Balancing Good & Bad Stress
Updated: Nov 19, 2020
I think we can all agree that our days are filled with stress, endless to-do lists and not enough hours in the day to complete it all! Our minds are constantly going and rarely do we take a second to stop. This is where intentionally practicing mindfulness comes in! Stopping for a couple minutes or even just 30 seconds to ground ourselves into the present moment helps us refocus our thoughts, clear our mind of the clutter, and calm our emotions.
Good Stress -vs- Bad Stress
Not all stress is bad!! A healthy amount of stress is actually really good for us. It gives us drive, excites us and keeps us motivated! Stress only becomes bad, when we are in that state constantly without a break. This is when we start to feel overwhelmed, burnt out and anxious.
A basic look at the science…
Without digging too deep and boring you- I want to briefly explain the Autonomic Nervous System there are two divisions the Sympathetic and Parasympathetic. These two, work side-by-side to create a state of balance in the body.
Sympathetic is our fight or flight response but we can call it “stress” for now. Our heart rates are higher, muscles are tense, stress hormones are pumping. The opposite is our Parasympathetic Nervous System which controls our rest and digest response- decreased heart rates, relaxed muscles, and happy hormones.
As mentioned before, our lives tend to be busy!! In fact, when asked "how are you?" too often our answer is "BUSY!" or my go too is "exhausted." We are putting our bodies into a state of chronic stress which could eventually lead to more severe health conditions in the future.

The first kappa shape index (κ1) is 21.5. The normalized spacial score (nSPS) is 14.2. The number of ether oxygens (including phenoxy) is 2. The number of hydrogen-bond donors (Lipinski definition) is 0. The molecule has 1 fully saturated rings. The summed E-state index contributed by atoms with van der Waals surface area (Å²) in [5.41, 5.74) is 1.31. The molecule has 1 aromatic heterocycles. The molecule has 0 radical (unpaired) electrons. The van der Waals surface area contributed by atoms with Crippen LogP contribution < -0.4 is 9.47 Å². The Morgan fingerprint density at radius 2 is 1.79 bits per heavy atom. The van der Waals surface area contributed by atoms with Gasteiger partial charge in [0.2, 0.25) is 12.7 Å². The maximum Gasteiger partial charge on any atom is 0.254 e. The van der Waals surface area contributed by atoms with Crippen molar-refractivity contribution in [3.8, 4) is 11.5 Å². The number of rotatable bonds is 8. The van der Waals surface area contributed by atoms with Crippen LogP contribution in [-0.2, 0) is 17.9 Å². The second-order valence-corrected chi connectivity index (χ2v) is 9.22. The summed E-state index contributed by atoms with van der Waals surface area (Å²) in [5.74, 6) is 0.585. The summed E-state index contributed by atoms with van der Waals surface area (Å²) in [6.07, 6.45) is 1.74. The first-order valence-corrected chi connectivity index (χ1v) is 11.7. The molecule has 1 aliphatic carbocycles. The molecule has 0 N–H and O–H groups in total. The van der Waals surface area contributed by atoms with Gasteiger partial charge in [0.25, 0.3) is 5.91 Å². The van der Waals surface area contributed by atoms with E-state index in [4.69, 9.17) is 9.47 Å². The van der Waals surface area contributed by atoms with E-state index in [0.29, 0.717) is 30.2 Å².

Good News! There are lots of solutions! A great way is through grounding techniques! By grounding we can switch our mind and body into a state of rest to create a healthy balance with our stress!
What are Grounding Techiniques?
Talkspace Therapist Joanna Filidor, explains Grounding as “techniques or tools used to self-regulate in moments of stress and anxiety. They serve as gentle reminders to stay focused and anchored in the present moment, which is what helps reduce the feelings of anxiety and overwhelm.”
3 Quick grounding exercise
Grounding can be done anywhere at any time. These are three exercises that can be completed individually or combined into one long exercise.
Start by closing your eyes and placing one hand on your heart and the other on your stomach. Do not alter your breathing at first, just notice where you are. Notice your hands rise and fall with each breath. Without changing the duration of your breath quicken your inhale and extend your exhale. Mentally counting- 3 seconds in and 6 out.
Make a conscious effort to fill your mind with restorative thoughts. When I find my thoughts drifting negatively, I like to choose one word I can always bring my attention back to that re-energizes me positively.
Galatians 5:22 is an excellent source! The fruit of the Spirit: love, joy, peace, patience, kindness, goodness, faithfulness, and gentleness are my go to words to meditate on refocus my energy.
Focus on a particular sensation like smelling an essential oil or engage all of your senses through a “5, 4, 3, 2, 1 exercise” – 5 objects you see, 4 sounds you hear, 3 textures you feel, 2 smells and 1 taste.